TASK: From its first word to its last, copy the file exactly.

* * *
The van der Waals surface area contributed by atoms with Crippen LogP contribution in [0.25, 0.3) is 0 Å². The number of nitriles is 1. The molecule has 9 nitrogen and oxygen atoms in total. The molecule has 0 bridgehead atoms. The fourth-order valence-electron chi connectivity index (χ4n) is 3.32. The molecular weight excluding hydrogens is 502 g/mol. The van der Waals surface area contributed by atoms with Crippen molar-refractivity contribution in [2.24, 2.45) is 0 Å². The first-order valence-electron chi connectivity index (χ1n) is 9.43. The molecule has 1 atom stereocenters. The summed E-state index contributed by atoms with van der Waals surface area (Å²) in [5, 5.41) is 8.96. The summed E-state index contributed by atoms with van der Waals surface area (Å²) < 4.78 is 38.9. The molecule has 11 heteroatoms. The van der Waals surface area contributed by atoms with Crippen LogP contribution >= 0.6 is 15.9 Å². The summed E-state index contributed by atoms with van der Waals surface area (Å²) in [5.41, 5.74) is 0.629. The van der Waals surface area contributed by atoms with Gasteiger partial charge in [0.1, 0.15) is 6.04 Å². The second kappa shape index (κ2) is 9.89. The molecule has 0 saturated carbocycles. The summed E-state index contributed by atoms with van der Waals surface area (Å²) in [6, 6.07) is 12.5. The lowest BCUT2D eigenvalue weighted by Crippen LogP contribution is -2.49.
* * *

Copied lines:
The van der Waals surface area contributed by atoms with Crippen LogP contribution in [0.25, 0.3) is 0 Å². The number of nitriles is 1. The molecule has 9 nitrogen and oxygen atoms in total. The molecule has 0 bridgehead atoms. The fourth-order valence-electron chi connectivity index (χ4n) is 3.32. The molecular weight excluding hydrogens is 502 g/mol. The van der Waals surface area contributed by atoms with Crippen molar-refractivity contribution in [2.24, 2.45) is 0 Å². The first-order valence-electron chi connectivity index (χ1n) is 9.43. The molecule has 1 atom stereocenters. The summed E-state index contributed by atoms with van der Waals surface area (Å²) in [5, 5.41) is 8.96. The summed E-state index contributed by atoms with van der Waals surface area (Å²) < 4.78 is 38.9. The molecule has 11 heteroatoms. The van der Waals surface area contributed by atoms with Crippen LogP contribution >= 0.6 is 15.9 Å². The summed E-state index contributed by atoms with van der Waals surface area (Å²) in [5.41, 5.74) is 0.629. The van der Waals surface area contributed by atoms with Gasteiger partial charge in [0.1, 0.15) is 6.04 Å². The second kappa shape index (κ2) is 9.89. The molecule has 0 saturated carbocycles. The summed E-state index contributed by atoms with van der Waals surface area (Å²) in [6, 6.07) is 12.5. The lowest BCUT2D eigenvalue weighted by Crippen LogP contribution is -2.49.